French restaurant Beni sold, Hashida Sushi expands

Less than a year after opening at Mandarin Gallery, upscale French restaurant Beni has been sold.

The new owners include a "veteran food and beverage operator who has dining establishments in Marina Bay Sands", says a spokesman for the restaurant, who declines to reveal the sale price.

A director from its sister restaurant Hashida Sushi, also in the same mall, remains a consultant with Beni.

There is no change to the ownership of Hashida Sushi, as well as the chefs and culinary teams behind both restaurants.

However, both restaurants will swop locations at Mandarin Gallery.

This means that Beni will close by the end of this month and move from the fourth floor to Hashida Sushi's location on the second floor. The bigger, 1,300 sq ft space will have a Chef's Table which seats seven diners and the restaurant will have a total seating capacity of 35 - up from the previous counter of 15 seats.

Beni will reopen in mid-July and during the two-month hiatus, its team of chefs will be available for hire for private events.

Three-year-old Hashida Sushi will close by the end of next month and move to the fourth floor by the middle of June.

It takes the space vacated by Beni and the adjacent Hashida Garo, which closed last month. Hashida Garo, which opened last year, specialised in traditional Japanese sweets known as wagashi, paired with Japanese tea.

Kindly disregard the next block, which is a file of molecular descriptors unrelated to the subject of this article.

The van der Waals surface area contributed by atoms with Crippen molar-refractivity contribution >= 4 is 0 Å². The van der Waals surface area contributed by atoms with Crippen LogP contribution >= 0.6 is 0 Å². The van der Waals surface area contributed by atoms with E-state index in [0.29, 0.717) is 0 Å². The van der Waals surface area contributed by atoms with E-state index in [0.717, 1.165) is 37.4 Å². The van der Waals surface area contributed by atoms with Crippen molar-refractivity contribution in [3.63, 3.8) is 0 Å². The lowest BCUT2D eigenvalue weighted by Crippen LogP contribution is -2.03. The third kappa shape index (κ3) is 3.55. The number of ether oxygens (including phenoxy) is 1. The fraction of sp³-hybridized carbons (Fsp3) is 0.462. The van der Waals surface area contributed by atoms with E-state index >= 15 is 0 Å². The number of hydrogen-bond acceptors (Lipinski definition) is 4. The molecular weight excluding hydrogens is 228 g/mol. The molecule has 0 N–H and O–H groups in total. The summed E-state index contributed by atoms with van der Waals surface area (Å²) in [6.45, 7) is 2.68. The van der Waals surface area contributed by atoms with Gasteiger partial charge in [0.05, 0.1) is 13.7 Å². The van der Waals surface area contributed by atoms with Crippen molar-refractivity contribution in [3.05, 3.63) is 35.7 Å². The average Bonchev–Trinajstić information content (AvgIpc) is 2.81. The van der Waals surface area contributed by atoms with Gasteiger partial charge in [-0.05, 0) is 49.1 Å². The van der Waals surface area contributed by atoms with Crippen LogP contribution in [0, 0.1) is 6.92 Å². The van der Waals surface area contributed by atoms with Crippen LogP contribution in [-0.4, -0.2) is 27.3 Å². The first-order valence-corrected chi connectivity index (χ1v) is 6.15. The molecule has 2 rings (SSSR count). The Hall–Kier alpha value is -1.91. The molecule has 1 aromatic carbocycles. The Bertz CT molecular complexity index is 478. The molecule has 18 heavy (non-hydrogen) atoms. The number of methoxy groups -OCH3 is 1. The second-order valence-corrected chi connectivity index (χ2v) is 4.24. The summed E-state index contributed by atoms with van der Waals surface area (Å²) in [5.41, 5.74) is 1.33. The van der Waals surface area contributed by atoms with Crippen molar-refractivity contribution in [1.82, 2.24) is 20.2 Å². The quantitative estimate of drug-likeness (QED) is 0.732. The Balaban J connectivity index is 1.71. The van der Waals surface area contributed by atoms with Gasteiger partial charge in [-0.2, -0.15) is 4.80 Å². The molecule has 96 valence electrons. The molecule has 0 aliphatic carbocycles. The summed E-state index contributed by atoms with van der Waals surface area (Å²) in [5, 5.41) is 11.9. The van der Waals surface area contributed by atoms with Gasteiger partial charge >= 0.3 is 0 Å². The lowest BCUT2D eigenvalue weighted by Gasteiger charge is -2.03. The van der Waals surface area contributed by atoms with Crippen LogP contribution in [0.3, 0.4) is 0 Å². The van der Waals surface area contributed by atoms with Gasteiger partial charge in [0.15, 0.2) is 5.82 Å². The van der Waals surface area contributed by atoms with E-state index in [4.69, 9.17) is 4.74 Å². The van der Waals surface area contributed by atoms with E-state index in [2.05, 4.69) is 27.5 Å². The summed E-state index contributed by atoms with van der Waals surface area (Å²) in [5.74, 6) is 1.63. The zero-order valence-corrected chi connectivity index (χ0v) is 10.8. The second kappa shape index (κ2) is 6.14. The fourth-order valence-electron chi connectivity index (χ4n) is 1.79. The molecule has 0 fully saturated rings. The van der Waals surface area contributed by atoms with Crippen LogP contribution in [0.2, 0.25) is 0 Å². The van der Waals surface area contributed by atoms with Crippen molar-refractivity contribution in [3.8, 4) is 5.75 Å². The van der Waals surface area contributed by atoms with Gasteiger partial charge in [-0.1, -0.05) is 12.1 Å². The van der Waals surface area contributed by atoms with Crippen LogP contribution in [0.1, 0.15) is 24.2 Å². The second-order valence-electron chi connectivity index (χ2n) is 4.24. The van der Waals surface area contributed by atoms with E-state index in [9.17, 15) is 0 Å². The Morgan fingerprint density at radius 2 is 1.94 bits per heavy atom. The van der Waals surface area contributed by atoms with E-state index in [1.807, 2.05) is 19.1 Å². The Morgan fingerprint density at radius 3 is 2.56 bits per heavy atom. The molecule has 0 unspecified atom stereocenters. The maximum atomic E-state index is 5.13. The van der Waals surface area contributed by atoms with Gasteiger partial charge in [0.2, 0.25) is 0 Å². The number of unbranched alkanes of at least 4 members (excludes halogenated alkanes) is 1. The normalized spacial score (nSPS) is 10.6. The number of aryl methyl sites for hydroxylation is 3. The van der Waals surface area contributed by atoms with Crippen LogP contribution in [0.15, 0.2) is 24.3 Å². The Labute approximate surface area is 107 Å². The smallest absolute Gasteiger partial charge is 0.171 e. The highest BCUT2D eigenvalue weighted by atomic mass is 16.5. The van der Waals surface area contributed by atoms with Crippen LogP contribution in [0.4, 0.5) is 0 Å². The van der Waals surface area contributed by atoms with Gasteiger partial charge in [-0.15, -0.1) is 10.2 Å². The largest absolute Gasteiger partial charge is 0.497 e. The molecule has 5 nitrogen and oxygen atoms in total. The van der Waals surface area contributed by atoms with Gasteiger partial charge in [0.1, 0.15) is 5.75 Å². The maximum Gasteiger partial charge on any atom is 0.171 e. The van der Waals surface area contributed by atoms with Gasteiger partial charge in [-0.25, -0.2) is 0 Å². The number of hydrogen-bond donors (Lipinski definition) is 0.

The new Hashida will have two private dining rooms, seating seven and 15 diners each, as well as a 15-seat main dining hall.

On the change in restaurant locations, the spokesman says: "Hashida Sushi had been operating at full capacity, to the point that it had to turn away customers, especially during lunch hours. After three years of operating, we felt that expanding the premises and the team of sushi chefs would be a timely move.

"As for Beni, we felt that the pure Chef's Table concept may not appeal to every diner, as some may prefer traditional table seating to enjoy privacy during their meal."

On the closure of Hashida Garo, the spokesman says: "Garo was probably too big a space to be financially and logistically viable for us.

"This caused tremendous pressure, considering the manpower issues and shortfalls that come with the food and beverage industry in Singapore, especially for cooks and table hosts."

An excited chef Kenjiro Hashida of Hashida Sushi is looking forward to the expanded restaurant and is hopeful about his chances in the Michelin Guide, which debuts here later this year.

He says: "The new Hashida Sushi will continue to offer the same high quality, authentic Japanese omakase experience - through the food, service and atmosphere.

"We are always looking forward to new challenges and are prepared to meet them by constantly learning."

This article was first published on April 21, 2016.
Get a copy of The Straits Times or go to for more stories.